Media Insider: Twitter Acquires Scroll, Meredith Sells Local TV Business, NY Daily News Unionizes

Welcome to Media Insider, PR Newswire’s roundup of media news stories from the week.

Cell phone displaying Twitter app

Eying a future Subscription Service, Twitter Acquires the Ad-Free News Startup Scroll

Twitter announced it is acquiring Scroll, a subscription service that provides ad-free versions of news sites. Scroll’s entire 13-person team will move over to Twitter and work to integrate the product into a subscription service to be launched “later in the year.” In the meantime, Scroll will go into “private beta” and pause all new signups. Current users will get to continue using the service. The acquisition is part of a new project called “Longform,” which will give readers “a first-class experience” of articles, threads, and newsletters both on and off Twitter. A recent job listing said the project will “help publishers grow, understand, and engage their audience” — so expect analytics and conversation-boosting tools, too.

Twitter also launched a major advertising and social media campaign urging people to follow local journalists and support their work.

Civic-Minded Colorado Sun Acquires Suburban Newspaper Chain

Two years ago, a group of disheartened former Denver Post editors and reporters launched an upstart news site called The Colorado Sun and hoped it could rescue local news coverage from hedge-fund owners and Wall Street investors. Earlier this week, The Sun announced it had acquired a family-owned chain of 24 suburban newspapers around Denver. The acquisition is part of a partnership with the nonprofit National Trust for Local News, which is seeking new and financially sustainable models for outlets to provide hyperlocal news reporting.

Read next: Amid mass layoffs and newspaper closures, a Canadian startup looks to revive local news.

Meredith Sells Local TV Business to Gray for $2.7 Billion

Meredith Corp. has agreed to sell its local media group for $2.7 billion in cash to Gray Television, opting to focus on its portfolio of national brands like People, Better Homes & Gardens, and Allrecipes. Moving forward, Meredith will focus its business on two reporting segments: magazines and digital. Meredith’s National Media Group will be spun out to shareholders as a standalone publicly traded company. The brands that will live within that company will continue to serve mostly U.S. women via topic categories like celebrity and entertainment news, house and home, food, style, health, fitness, and parenting.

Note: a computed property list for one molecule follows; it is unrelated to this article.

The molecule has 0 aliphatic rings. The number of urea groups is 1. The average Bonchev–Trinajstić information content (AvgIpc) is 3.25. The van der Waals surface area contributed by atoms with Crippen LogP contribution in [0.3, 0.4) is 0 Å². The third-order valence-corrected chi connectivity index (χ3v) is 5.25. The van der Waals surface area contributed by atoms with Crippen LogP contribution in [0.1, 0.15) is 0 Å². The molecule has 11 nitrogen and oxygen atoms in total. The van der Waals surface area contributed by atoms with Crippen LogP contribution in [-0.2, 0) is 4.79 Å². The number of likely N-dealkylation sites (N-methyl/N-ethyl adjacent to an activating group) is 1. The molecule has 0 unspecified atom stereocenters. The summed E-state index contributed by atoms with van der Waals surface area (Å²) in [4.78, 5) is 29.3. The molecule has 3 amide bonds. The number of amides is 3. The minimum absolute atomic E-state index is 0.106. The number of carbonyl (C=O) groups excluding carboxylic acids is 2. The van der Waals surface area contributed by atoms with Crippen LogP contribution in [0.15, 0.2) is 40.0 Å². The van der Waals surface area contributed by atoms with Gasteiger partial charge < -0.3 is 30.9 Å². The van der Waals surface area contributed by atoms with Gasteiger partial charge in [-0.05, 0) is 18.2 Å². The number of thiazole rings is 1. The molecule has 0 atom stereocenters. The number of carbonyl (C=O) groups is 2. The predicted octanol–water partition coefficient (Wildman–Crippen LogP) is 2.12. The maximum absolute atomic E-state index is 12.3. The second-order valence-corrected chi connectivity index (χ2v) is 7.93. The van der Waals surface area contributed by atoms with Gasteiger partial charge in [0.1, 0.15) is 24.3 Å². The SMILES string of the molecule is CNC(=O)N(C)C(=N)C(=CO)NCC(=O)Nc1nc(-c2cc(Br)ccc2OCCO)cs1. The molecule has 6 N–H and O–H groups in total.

Also from Axios: A new upstart media company adds Condé Nast’s veteran Liz Gough as co-founder.

New York Daily News Unionizes Ahead of Alden Takeover Vote

Workers at the New York Daily News voted 55-3 to be represented by the News­Guild of New York. The news comes ahead of a shareholder vote to sell parent company Tribune Publishing to cost-slashing hedge fund Alden Global Capital. Last week’s union vote makes the tabloid the latest Tribune paper to unionize. Now only one of Tribune’s nine daily papers — the South Florida Sun Sentinel — has a union-free newsroom as efforts ramp up by local union chapters to derail Alden’s proposed $631 million takeover of the publisher of the Chicago Tribune and other papers. For the Daily News, it’s actually a return to representation by a union that once represented some 400 dues-paying members at the paper.

ICYMI: Gothamist just suffered a jolting round of layoffs that included its editor-in-chief.

Ex-Dow Jones CEO Launches Startup to Tackle Misinformation

A former chief executive officer of the Dow Jones financial news service, Will Lewis, is launching a news startup to tackle what he sees as a global crisis of misinformation. The News Movement will aim to deliver trustworthy and objective information to mass audiences on social media. Lewis will serve as publisher and CEO. He is founding the company alongside Ramin Beheshti and Eleanor Breen, two former colleagues from Dow Jones. Beheshti will become chief customer officer, while Breen will be chief of operations, respectively. The final co-founder is incoming Editor-in-Chief Kamal Ahmed, previously editorial director of the British Broadcasting Corp.’s news division.

Related: The White House said social media companies need to do more to protect the public from “disinformation” and “misinformation.”

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Maria Perez is director of web operations at Cision. In her spare time, she enjoys kickboxing, baking, and cuddling with her dog Toody.

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